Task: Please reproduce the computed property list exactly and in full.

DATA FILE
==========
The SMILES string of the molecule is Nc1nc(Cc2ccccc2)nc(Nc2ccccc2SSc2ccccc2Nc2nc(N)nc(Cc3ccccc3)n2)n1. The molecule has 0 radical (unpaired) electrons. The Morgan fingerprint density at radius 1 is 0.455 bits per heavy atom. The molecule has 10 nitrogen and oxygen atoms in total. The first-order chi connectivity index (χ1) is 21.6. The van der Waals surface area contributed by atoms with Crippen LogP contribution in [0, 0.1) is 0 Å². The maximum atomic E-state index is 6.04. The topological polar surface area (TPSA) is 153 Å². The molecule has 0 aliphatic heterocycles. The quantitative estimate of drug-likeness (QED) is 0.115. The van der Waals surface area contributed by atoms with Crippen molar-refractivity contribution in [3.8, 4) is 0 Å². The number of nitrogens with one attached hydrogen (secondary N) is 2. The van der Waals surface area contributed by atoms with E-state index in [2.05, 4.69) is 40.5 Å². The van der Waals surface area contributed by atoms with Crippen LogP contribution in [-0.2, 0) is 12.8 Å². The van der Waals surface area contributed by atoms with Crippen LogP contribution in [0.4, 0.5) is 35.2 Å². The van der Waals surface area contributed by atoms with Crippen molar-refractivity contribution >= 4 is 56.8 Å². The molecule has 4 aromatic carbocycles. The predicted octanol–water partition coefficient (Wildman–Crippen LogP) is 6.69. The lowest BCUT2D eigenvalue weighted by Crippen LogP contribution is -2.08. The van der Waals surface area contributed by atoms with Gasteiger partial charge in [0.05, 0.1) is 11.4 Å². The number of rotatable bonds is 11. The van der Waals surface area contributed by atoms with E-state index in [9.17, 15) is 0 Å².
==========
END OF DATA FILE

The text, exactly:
The SMILES string of the molecule is Nc1nc(Cc2ccccc2)nc(Nc2ccccc2SSc2ccccc2Nc2nc(N)nc(Cc3ccccc3)n2)n1. The molecule has 0 radical (unpaired) electrons. The Morgan fingerprint density at radius 1 is 0.455 bits per heavy atom. The molecule has 10 nitrogen and oxygen atoms in total. The first-order chi connectivity index (χ1) is 21.6. The van der Waals surface area contributed by atoms with Crippen LogP contribution in [0, 0.1) is 0 Å². The maximum atomic E-state index is 6.04. The topological polar surface area (TPSA) is 153 Å². The molecule has 0 aliphatic heterocycles. The quantitative estimate of drug-likeness (QED) is 0.115. The van der Waals surface area contributed by atoms with Crippen molar-refractivity contribution in [3.8, 4) is 0 Å². The number of nitrogens with one attached hydrogen (secondary N) is 2. The van der Waals surface area contributed by atoms with E-state index in [2.05, 4.69) is 40.5 Å². The van der Waals surface area contributed by atoms with Crippen LogP contribution in [-0.2, 0) is 12.8 Å². The van der Waals surface area contributed by atoms with Crippen LogP contribution in [0.4, 0.5) is 35.2 Å². The van der Waals surface area contributed by atoms with Crippen molar-refractivity contribution >= 4 is 56.8 Å². The molecule has 4 aromatic carbocycles. The predicted octanol–water partition coefficient (Wildman–Crippen LogP) is 6.69. The lowest BCUT2D eigenvalue weighted by Crippen LogP contribution is -2.08. The van der Waals surface area contributed by atoms with Gasteiger partial charge in [0.05, 0.1) is 11.4 Å². The number of rotatable bonds is 11. The van der Waals surface area contributed by atoms with E-state index in [9.17, 15) is 0 Å².